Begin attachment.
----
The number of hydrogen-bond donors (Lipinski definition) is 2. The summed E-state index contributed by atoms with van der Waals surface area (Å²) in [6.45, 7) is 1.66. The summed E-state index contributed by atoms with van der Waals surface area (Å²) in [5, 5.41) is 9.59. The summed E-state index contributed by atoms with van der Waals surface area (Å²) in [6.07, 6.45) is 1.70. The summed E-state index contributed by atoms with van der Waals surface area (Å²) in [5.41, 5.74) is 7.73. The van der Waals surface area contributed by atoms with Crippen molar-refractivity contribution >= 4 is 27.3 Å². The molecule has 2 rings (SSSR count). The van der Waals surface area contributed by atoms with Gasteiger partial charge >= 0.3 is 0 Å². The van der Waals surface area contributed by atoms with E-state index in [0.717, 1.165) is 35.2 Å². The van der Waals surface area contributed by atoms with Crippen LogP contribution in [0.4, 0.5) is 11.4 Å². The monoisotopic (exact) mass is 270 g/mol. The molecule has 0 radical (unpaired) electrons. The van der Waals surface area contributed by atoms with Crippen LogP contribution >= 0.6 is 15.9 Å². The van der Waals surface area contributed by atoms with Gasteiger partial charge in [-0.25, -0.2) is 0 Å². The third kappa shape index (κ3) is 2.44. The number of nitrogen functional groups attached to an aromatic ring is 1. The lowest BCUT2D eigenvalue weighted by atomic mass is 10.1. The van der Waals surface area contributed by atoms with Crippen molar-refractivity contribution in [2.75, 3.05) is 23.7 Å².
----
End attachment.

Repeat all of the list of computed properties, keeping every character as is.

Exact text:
The number of hydrogen-bond donors (Lipinski definition) is 2. The summed E-state index contributed by atoms with van der Waals surface area (Å²) in [6.45, 7) is 1.66. The summed E-state index contributed by atoms with van der Waals surface area (Å²) in [5, 5.41) is 9.59. The summed E-state index contributed by atoms with van der Waals surface area (Å²) in [6.07, 6.45) is 1.70. The summed E-state index contributed by atoms with van der Waals surface area (Å²) in [5.41, 5.74) is 7.73. The van der Waals surface area contributed by atoms with Crippen molar-refractivity contribution >= 4 is 27.3 Å². The molecule has 2 rings (SSSR count). The van der Waals surface area contributed by atoms with Gasteiger partial charge >= 0.3 is 0 Å². The van der Waals surface area contributed by atoms with E-state index in [0.717, 1.165) is 35.2 Å². The van der Waals surface area contributed by atoms with Crippen LogP contribution in [0.4, 0.5) is 11.4 Å². The monoisotopic (exact) mass is 270 g/mol. The molecule has 0 radical (unpaired) electrons. The van der Waals surface area contributed by atoms with Crippen LogP contribution >= 0.6 is 15.9 Å². The van der Waals surface area contributed by atoms with Gasteiger partial charge in [-0.25, -0.2) is 0 Å². The third kappa shape index (κ3) is 2.44. The number of nitrogen functional groups attached to an aromatic ring is 1. The lowest BCUT2D eigenvalue weighted by atomic mass is 10.1. The van der Waals surface area contributed by atoms with Crippen molar-refractivity contribution in [2.75, 3.05) is 23.7 Å².